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The Rightness of Being Wrong: How Mistakes Illuminate Progress


Like most people, I grew up terrified of mistakes. After all, they typically yielded undesired results. It’s hard to forget the embarrassment that comes from answering a question wrong in front of the class and hearing the snickers from people who know better, or how mortifying it can be to bunt the ball directly into the pitcher’s hands during a game of kickball for an instant out. We are conditioned from a young age to fear being wrong, which often leads to a decrease in risk-taking as we get older. Furthermore, our anxiety about being wrong can stunt our learning, since one of the best ways to grow is by making mistakes and changing course. How can we ensure that classrooms are safe spaces where students feel confident sharing their ideas, right or wrong?

Acknowledge the existence of multiple truths to shine light on what matters.

As someone with an English teaching background, my instinct is to correct student language usage, particularly if I view it as wrong. For instance, I have not adjusted to accepting “alright” as a proper spelling option even though it is now widely accepted, and I die a little inside whenever I see it. However, I long ago stopped telling students that it was wrong. If I approach my class as a “gotcha” with multiple opportunities to correct students, they will stop paying attention to my feedback. Instead, I present the various options for spelling the word and let students decide what to do for themselves. Then, when students make significant mistakes that need to be corrected more urgently, they will be open to feedback from a teacher who picks battles wisely, and who approaches mistakes in with a “Did you know?” approach that reflects accessibility.

Share vulnerability.

I used to teach AP Language to a class composed of students in a high-achieving math program. One day, we were discussing possible answers on a multiple choice practice and I referred to the process of selecting an answer as “random.” At that point, a few of the students piped up and said, “Not random. You mean arbitrary.” In that moment, I had to admit the truth; I was not entirely confident about the difference between the two. My uncertainty did nothing to ruin my students’ estimation of me; if anything, they were happy to explain the distinction between the two words, and it gave their math-minded lens a place in the world of English class. That day, we came to a common understanding that can only be achieved through some vulnerability. Being wrong is inevitable in teaching; how we respond is key to educating our students about the value of errors. If we pretend we’re infallible, students will think that it is not okay to be human. That’s not a message any teacher wants to send.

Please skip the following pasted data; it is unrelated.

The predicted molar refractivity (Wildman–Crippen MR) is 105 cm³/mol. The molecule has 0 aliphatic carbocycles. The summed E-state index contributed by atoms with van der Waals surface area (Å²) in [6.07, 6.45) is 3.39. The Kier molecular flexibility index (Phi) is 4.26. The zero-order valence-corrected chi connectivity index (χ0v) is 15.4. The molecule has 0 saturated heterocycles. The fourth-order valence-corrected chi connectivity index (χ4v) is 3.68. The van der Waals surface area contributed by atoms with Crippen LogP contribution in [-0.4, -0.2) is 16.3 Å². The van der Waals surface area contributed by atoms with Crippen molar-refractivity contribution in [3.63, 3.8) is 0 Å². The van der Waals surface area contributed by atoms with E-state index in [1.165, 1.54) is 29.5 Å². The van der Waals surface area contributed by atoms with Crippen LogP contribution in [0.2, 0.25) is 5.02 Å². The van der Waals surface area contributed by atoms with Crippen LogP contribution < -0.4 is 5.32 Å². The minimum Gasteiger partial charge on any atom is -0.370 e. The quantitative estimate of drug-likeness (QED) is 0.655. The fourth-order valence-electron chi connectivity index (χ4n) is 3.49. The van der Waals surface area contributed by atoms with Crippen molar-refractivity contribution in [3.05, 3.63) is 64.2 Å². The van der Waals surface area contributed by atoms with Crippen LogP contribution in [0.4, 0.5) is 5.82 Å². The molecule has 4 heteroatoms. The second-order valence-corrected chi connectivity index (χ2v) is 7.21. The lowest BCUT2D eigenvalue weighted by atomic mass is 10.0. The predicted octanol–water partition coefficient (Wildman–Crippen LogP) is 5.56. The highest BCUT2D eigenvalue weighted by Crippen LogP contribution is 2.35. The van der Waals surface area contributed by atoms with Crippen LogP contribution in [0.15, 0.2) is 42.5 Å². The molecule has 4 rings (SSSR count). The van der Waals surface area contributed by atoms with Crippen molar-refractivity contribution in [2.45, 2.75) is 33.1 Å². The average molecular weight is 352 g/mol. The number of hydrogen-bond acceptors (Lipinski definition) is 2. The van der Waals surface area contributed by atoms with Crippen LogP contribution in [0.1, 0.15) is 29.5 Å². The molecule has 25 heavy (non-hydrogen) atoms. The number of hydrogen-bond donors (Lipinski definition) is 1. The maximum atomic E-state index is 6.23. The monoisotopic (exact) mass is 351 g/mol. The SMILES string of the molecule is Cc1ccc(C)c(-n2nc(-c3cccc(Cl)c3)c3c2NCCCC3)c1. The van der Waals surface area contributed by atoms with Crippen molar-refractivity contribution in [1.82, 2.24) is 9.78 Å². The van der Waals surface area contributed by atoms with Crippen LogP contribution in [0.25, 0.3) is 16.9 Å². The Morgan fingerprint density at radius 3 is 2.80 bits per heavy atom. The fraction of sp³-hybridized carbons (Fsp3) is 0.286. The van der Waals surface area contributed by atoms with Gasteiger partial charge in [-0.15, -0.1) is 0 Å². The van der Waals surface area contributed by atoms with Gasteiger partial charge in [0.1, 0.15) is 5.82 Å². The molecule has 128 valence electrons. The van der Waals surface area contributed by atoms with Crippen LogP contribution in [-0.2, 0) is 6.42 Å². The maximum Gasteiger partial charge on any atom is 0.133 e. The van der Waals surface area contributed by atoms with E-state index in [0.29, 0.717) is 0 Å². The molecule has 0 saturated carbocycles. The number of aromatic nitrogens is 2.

Value human connection.

Unless we own our humanity in very obvious ways, we can never expect students to get comfortable with their own less-than-perfect academic journey. The most important aspect of creating a classroom culture of safe inquiry lies in relationships. I am prone to migraines, and a few have descended while I was teaching. Instead of trying to mask the symptoms, which include a sudden inability to speak clearly or spell words (definitely an occupational hazard for an English teacher), I tell students up-front that I will be somewhat incapacitated for the remainder of class. Each time this happens, students rush to help, even (or especially) the kids who are not always models of excellent behavior. Instead of making fun of me as I puzzle out words in front of me, they help me by reading out loud so I can process information aurally. Even in less extreme situations, my goal is to prioritize who we are as people in order to tap into who we are as learners. That way, when we do make mistakes, we already have a culture of trust and connectedness.

Seek out missteps and doubts, but look at the positive first.

Going one step beyond accidental error, it is important to purposely look for wrong turns and turn them into not just teachable moments, but also desirable steps on the path to learning. One of the most frequent statements I hear from students is, “I can’t write.” They insert disclaimers into their narrative before the teacher can critique them as a form of self-protection. In situations like this, I rely on the power of front-ending positive feedback. Finding something wonderful to say about the writing piece, no matter how flawed, can help increase confidence and normalize critical feedback so that it is less threatening. That way, mistakes become an organic part of the learning process rather than a source of fear.

When we welcome wrong turns in our classrooms and embrace the process of course-correction, students not only feel safer; they also become more resilient and reflective. I will never forget the terror of standing at the board in front of my math class, trying to work out the answer to a problem I didn’t understand and dreading the teacher’s response. If I could go back in time, I would tell my younger self that mistakes are part of learning, and that internalizing the reactions of others is hinders growth. Instead, using strategies that welcome human error is a way to ensure that students experience the best possible learning opportunities, right or wrong. 

Written by Miriam Plotinsky, Education World Contributing Writer

Miriam is a Learning and Achievement Specialist with Montgomery County Public Schools in Maryland, where she has worked for nearly 20 years as an English teacher, staff developer and department chair. She is a National Board Certified Teacher, and recently earned her certification in Education Administration and Supervision. She can be followed on Twitter: @MirPloMCPS